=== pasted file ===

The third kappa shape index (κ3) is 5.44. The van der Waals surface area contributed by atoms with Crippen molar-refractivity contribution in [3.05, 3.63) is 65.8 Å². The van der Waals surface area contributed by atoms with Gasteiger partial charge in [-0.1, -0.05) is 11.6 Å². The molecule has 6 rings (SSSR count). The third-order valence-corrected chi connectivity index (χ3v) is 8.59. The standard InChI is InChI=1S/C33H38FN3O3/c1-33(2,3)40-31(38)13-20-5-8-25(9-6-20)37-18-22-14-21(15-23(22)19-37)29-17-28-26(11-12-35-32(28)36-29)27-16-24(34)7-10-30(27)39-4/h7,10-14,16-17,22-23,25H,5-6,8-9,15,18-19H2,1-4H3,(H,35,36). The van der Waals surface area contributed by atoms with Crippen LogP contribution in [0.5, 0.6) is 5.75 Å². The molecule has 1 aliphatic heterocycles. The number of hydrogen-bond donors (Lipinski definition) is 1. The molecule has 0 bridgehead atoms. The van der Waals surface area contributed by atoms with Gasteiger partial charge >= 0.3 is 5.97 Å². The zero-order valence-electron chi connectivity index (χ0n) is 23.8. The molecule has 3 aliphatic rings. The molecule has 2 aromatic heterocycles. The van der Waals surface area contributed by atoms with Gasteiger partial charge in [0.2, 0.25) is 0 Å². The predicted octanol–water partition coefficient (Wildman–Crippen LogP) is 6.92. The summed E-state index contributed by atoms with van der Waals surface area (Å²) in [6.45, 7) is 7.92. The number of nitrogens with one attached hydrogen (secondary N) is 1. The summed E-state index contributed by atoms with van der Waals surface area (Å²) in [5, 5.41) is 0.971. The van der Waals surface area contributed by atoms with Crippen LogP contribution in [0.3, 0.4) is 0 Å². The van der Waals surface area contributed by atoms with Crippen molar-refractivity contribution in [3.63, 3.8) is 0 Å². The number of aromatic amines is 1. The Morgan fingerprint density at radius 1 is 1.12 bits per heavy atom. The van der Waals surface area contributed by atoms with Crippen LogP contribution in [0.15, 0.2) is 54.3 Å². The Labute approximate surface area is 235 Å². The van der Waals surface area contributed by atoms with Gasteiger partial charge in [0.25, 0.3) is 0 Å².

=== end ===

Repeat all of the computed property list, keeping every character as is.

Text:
The third kappa shape index (κ3) is 5.44. The van der Waals surface area contributed by atoms with Crippen molar-refractivity contribution in [3.05, 3.63) is 65.8 Å². The van der Waals surface area contributed by atoms with Gasteiger partial charge in [-0.1, -0.05) is 11.6 Å². The molecule has 6 rings (SSSR count). The third-order valence-corrected chi connectivity index (χ3v) is 8.59. The standard InChI is InChI=1S/C33H38FN3O3/c1-33(2,3)40-31(38)13-20-5-8-25(9-6-20)37-18-22-14-21(15-23(22)19-37)29-17-28-26(11-12-35-32(28)36-29)27-16-24(34)7-10-30(27)39-4/h7,10-14,16-17,22-23,25H,5-6,8-9,15,18-19H2,1-4H3,(H,35,36). The van der Waals surface area contributed by atoms with Crippen LogP contribution in [0.5, 0.6) is 5.75 Å². The molecule has 1 aliphatic heterocycles. The number of hydrogen-bond donors (Lipinski definition) is 1. The molecule has 0 bridgehead atoms. The van der Waals surface area contributed by atoms with Gasteiger partial charge >= 0.3 is 5.97 Å². The zero-order valence-electron chi connectivity index (χ0n) is 23.8. The molecule has 3 aliphatic rings. The molecule has 2 aromatic heterocycles. The van der Waals surface area contributed by atoms with Gasteiger partial charge in [0.2, 0.25) is 0 Å². The predicted octanol–water partition coefficient (Wildman–Crippen LogP) is 6.92. The summed E-state index contributed by atoms with van der Waals surface area (Å²) in [6.45, 7) is 7.92. The number of nitrogens with one attached hydrogen (secondary N) is 1. The summed E-state index contributed by atoms with van der Waals surface area (Å²) in [5, 5.41) is 0.971. The van der Waals surface area contributed by atoms with Crippen LogP contribution in [0.3, 0.4) is 0 Å². The van der Waals surface area contributed by atoms with Crippen molar-refractivity contribution in [3.63, 3.8) is 0 Å². The number of aromatic amines is 1. The Morgan fingerprint density at radius 1 is 1.12 bits per heavy atom. The van der Waals surface area contributed by atoms with Crippen LogP contribution in [0.15, 0.2) is 54.3 Å². The Labute approximate surface area is 235 Å². The van der Waals surface area contributed by atoms with Gasteiger partial charge in [0.25, 0.3) is 0 Å².